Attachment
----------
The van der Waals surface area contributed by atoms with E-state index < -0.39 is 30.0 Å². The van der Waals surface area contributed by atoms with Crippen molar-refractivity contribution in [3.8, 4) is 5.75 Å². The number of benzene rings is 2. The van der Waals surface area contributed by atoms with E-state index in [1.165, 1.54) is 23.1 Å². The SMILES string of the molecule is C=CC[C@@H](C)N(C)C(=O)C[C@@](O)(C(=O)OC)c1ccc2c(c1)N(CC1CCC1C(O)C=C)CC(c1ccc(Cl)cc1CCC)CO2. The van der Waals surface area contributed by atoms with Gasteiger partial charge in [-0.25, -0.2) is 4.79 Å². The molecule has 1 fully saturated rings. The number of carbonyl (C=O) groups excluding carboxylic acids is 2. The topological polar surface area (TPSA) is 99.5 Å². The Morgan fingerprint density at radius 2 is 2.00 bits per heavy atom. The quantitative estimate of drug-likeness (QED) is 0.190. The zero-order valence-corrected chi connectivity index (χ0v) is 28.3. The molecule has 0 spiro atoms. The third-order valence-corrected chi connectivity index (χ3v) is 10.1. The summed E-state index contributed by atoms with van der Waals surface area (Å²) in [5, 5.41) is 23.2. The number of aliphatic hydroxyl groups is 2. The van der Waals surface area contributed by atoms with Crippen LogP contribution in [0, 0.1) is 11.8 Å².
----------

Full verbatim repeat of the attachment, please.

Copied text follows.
The van der Waals surface area contributed by atoms with E-state index < -0.39 is 30.0 Å². The van der Waals surface area contributed by atoms with Crippen molar-refractivity contribution in [3.8, 4) is 5.75 Å². The number of benzene rings is 2. The van der Waals surface area contributed by atoms with E-state index in [1.165, 1.54) is 23.1 Å². The SMILES string of the molecule is C=CC[C@@H](C)N(C)C(=O)C[C@@](O)(C(=O)OC)c1ccc2c(c1)N(CC1CCC1C(O)C=C)CC(c1ccc(Cl)cc1CCC)CO2. The van der Waals surface area contributed by atoms with Gasteiger partial charge in [-0.25, -0.2) is 4.79 Å². The molecule has 1 fully saturated rings. The number of carbonyl (C=O) groups excluding carboxylic acids is 2. The topological polar surface area (TPSA) is 99.5 Å². The Morgan fingerprint density at radius 2 is 2.00 bits per heavy atom. The quantitative estimate of drug-likeness (QED) is 0.190. The zero-order valence-corrected chi connectivity index (χ0v) is 28.3. The molecule has 0 spiro atoms. The third-order valence-corrected chi connectivity index (χ3v) is 10.1. The summed E-state index contributed by atoms with van der Waals surface area (Å²) in [5, 5.41) is 23.2. The number of aliphatic hydroxyl groups is 2. The van der Waals surface area contributed by atoms with Crippen LogP contribution in [0, 0.1) is 11.8 Å².